• Reverse and wrap back toward your hands. 
  • Fix the endpoint with a pin clip or use the self-adhesive end of the elastic bandage. 
  • Wrist injuries can be best stabilized by wrapping them from fingers or palms to elbows. You may have to use more than one elastic bandage to properly wrap.

 Part 2 – Injured Wrist Treatment

Treatment at home. 

You can treat minor injuries like muscle strain or sprains yourself. 

  • Muscle strain is an excess of muscles or tendons that connect muscles to bones. 
  • A sprain occurs when the ligament is excessively stretched or broken. Ligaments connect bone to bone. 
  • Symptoms of muscle tension and sprain are very similar. The wound is usually sore and swollen, and you can only move around limiting your joint or injured muscle. 
  • Bruising is a fairly common sign of a sprain, and sometimes you hear a “popping” sound at the time of the injury. Muscle tension is related to muscle tissue, so sometimes it can lead to muscle spasms. 

Apply the R-I-C-E method. 

Both muscle tension and sprains respond well to this treatment.

R I C E stands for the initials of the words Rest, Ice, Compression and Elevation (Rest, Cold, Ice, and High)

Allow your wrists to rest.

  • Try not to use your wrist for several days to allow the recovery process to take place. Rest is the most important of the four steps of the RICE method. [30]
  • Resting your wrists means avoiding hands-free activities. Absolutely do not use your wrist to do anything if possible. 
  • Do not use an injured hand to lift objects, do not twist the wrist or hand and do not bend the wrist. It also means that you cannot write or work on a computer, depending on the severity of the injury. 
  • To make sure your wrist is resting, you should buy a wrist brace, which is especially important if you have a tendon injury. Support braces keep the wrists in place and provide the stability needed to avoid further injury. Wrist braces are available at many drugstores. 

Apply cold compresses.

  • When applied ice, cold heat penetrates the outer skin and deep into the soft tissue inside. 
  • Lowering temperatures reduces blood flow to the area, thereby reducing swelling and inflammation.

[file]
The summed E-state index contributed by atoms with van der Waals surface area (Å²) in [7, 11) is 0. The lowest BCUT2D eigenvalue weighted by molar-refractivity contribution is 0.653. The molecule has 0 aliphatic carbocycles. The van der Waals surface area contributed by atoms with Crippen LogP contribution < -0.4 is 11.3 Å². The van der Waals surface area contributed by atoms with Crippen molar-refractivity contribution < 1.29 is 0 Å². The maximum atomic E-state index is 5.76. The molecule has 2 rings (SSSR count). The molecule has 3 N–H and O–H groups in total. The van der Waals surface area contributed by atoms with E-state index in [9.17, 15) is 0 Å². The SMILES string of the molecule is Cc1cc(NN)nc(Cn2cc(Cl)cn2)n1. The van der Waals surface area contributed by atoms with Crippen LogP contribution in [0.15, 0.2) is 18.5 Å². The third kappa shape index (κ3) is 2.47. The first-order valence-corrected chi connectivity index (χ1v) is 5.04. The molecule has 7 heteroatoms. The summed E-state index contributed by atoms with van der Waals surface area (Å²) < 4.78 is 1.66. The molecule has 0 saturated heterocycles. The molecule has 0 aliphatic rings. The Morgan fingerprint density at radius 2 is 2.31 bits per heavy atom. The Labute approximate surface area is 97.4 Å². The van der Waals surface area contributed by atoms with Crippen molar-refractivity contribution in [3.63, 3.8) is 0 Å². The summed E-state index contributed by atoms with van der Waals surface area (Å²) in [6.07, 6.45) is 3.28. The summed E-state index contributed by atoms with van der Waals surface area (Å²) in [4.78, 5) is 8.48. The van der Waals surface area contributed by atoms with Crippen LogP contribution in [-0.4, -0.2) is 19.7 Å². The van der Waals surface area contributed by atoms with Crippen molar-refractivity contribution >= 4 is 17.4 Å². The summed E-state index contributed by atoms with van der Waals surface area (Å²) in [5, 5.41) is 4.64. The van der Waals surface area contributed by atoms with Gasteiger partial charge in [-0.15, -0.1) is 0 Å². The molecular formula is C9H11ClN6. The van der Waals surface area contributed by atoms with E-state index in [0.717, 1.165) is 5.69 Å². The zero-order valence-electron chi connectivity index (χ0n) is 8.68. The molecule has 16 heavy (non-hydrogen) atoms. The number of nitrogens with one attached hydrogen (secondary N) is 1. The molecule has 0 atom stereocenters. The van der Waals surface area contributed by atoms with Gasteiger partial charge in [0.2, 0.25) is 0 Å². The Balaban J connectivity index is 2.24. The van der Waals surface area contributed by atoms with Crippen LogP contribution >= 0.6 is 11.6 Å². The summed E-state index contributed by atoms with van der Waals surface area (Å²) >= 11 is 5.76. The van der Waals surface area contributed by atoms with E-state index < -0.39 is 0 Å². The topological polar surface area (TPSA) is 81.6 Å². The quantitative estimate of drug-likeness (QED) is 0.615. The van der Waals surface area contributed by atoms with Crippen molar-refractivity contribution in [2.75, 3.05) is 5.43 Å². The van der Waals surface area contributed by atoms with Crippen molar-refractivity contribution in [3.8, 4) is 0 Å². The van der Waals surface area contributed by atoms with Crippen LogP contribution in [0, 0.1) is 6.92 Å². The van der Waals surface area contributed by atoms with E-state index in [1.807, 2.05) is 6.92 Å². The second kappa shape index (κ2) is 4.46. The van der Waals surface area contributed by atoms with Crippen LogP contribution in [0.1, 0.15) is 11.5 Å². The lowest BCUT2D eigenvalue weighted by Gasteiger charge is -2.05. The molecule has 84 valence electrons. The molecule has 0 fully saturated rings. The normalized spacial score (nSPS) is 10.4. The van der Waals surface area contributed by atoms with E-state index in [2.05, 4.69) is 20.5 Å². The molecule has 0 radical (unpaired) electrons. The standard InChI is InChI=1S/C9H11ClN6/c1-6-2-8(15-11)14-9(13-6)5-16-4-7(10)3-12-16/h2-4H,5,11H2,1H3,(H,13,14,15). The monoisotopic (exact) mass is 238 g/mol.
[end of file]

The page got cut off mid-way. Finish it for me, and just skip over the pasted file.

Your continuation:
• You can put ice in a cold pack, use a bag of frozen fruit or use a different type of ice pack. Wrap an ice pack or frozen tuber in a cloth or towel, dont apply the frozen object directly to the skin. 
  • Apply for 20 minutes each time, then rest for 90 minutes to allow the temperature to warm to room temperature. Repeat this procedure as many times as possible, at least two or three times daily for the first 72 hours after your injury.

Wrist bandages.

Bandaging may help limit swelling, provide a moderate amount of stability and prevent painful movements. 

  • Using elastic wrap, start wrapping around your fingers or hands until your wrists, and continue wrapping toward your elbows. For best stability and speeding up the healing process, wrap from your fingers and hands to your elbows. 
  • This is to prevent the furthest part of your arm from swelling while being wrapped. 
  • Each rear cuff should cover 50% of the previous loop. 
  • You should not wear bandages too tight and make sure no part of your body is numb. 
  • Remove the bandage whenever you need to compress the area. 
  • Do not leave the bandage while sleeping. For some injuries your doctor will show you how to fix your wrists while you sleep, so follow their instructions. 

Millet wrist. 

Elevating your wrist may help reduce pain, swelling and bruising. 

Keep your wrist above your heart level when youre applying ice, before bandaging and at rest.

Continue wristband over the first 72 hours.